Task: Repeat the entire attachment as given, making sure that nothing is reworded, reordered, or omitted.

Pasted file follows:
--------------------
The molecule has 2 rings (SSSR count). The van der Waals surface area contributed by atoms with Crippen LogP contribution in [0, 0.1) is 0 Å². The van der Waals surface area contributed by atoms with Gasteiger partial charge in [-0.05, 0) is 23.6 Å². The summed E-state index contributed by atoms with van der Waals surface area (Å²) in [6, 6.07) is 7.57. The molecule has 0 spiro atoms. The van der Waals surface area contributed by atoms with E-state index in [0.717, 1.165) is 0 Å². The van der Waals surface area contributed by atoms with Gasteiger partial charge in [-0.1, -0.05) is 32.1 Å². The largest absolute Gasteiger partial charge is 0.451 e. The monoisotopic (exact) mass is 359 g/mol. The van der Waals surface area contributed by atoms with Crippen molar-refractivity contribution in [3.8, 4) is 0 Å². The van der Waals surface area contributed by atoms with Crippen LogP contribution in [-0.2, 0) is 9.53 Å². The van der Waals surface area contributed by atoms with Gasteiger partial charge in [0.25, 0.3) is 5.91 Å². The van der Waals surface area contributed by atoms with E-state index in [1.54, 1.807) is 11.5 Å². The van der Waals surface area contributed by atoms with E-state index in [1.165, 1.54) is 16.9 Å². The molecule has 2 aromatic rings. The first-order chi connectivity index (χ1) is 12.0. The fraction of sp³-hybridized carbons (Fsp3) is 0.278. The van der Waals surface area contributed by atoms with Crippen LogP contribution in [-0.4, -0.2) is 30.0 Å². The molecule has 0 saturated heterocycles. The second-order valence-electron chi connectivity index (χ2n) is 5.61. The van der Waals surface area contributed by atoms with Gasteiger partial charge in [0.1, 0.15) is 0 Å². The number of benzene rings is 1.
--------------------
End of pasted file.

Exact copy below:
The molecule has 2 rings (SSSR count). The van der Waals surface area contributed by atoms with Crippen LogP contribution in [0, 0.1) is 0 Å². The van der Waals surface area contributed by atoms with Gasteiger partial charge in [-0.05, 0) is 23.6 Å². The summed E-state index contributed by atoms with van der Waals surface area (Å²) in [6, 6.07) is 7.57. The molecule has 0 spiro atoms. The van der Waals surface area contributed by atoms with E-state index in [0.717, 1.165) is 0 Å². The van der Waals surface area contributed by atoms with Gasteiger partial charge in [-0.1, -0.05) is 32.1 Å². The largest absolute Gasteiger partial charge is 0.451 e. The monoisotopic (exact) mass is 359 g/mol. The van der Waals surface area contributed by atoms with Crippen molar-refractivity contribution in [3.8, 4) is 0 Å². The van der Waals surface area contributed by atoms with Crippen LogP contribution in [-0.2, 0) is 9.53 Å². The van der Waals surface area contributed by atoms with Gasteiger partial charge in [0.25, 0.3) is 5.91 Å². The van der Waals surface area contributed by atoms with E-state index in [1.54, 1.807) is 11.5 Å². The van der Waals surface area contributed by atoms with E-state index in [1.165, 1.54) is 16.9 Å². The molecule has 2 aromatic rings. The first-order chi connectivity index (χ1) is 12.0. The fraction of sp³-hybridized carbons (Fsp3) is 0.278. The van der Waals surface area contributed by atoms with Crippen LogP contribution in [-0.4, -0.2) is 30.0 Å². The molecule has 0 saturated heterocycles. The second-order valence-electron chi connectivity index (χ2n) is 5.61. The van der Waals surface area contributed by atoms with Gasteiger partial charge in [0.1, 0.15) is 0 Å². The number of benzene rings is 1.